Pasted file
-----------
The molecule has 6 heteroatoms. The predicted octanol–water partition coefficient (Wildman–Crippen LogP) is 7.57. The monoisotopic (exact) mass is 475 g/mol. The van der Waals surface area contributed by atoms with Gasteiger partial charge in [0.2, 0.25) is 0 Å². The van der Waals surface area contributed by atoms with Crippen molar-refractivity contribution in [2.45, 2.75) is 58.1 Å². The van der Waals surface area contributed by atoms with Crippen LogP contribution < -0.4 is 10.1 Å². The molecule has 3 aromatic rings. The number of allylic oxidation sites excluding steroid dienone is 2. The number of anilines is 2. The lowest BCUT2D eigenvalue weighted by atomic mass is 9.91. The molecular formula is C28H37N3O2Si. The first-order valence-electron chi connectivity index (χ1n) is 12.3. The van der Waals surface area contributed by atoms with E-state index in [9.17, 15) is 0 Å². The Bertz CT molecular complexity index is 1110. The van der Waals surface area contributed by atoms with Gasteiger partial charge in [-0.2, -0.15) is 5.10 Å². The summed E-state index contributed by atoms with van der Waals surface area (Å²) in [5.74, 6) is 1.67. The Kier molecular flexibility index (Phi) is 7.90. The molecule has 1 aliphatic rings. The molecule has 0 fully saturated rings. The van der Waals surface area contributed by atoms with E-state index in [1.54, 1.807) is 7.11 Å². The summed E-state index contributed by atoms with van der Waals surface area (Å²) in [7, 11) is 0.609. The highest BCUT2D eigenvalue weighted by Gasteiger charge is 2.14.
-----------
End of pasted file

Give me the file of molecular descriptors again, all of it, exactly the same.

The molecule has 6 heteroatoms. The predicted octanol–water partition coefficient (Wildman–Crippen LogP) is 7.57. The monoisotopic (exact) mass is 475 g/mol. The van der Waals surface area contributed by atoms with Gasteiger partial charge in [0.2, 0.25) is 0 Å². The van der Waals surface area contributed by atoms with Crippen molar-refractivity contribution in [2.45, 2.75) is 58.1 Å². The van der Waals surface area contributed by atoms with Crippen LogP contribution < -0.4 is 10.1 Å². The molecule has 3 aromatic rings. The number of allylic oxidation sites excluding steroid dienone is 2. The number of anilines is 2. The lowest BCUT2D eigenvalue weighted by atomic mass is 9.91. The molecular formula is C28H37N3O2Si. The first-order valence-electron chi connectivity index (χ1n) is 12.3. The van der Waals surface area contributed by atoms with E-state index in [9.17, 15) is 0 Å². The Bertz CT molecular complexity index is 1110. The van der Waals surface area contributed by atoms with Gasteiger partial charge in [-0.2, -0.15) is 5.10 Å². The summed E-state index contributed by atoms with van der Waals surface area (Å²) in [5.74, 6) is 1.67. The Kier molecular flexibility index (Phi) is 7.90. The molecule has 1 aliphatic rings. The molecule has 0 fully saturated rings. The van der Waals surface area contributed by atoms with E-state index in [1.54, 1.807) is 7.11 Å². The summed E-state index contributed by atoms with van der Waals surface area (Å²) in [7, 11) is 0.609. The highest BCUT2D eigenvalue weighted by Gasteiger charge is 2.14.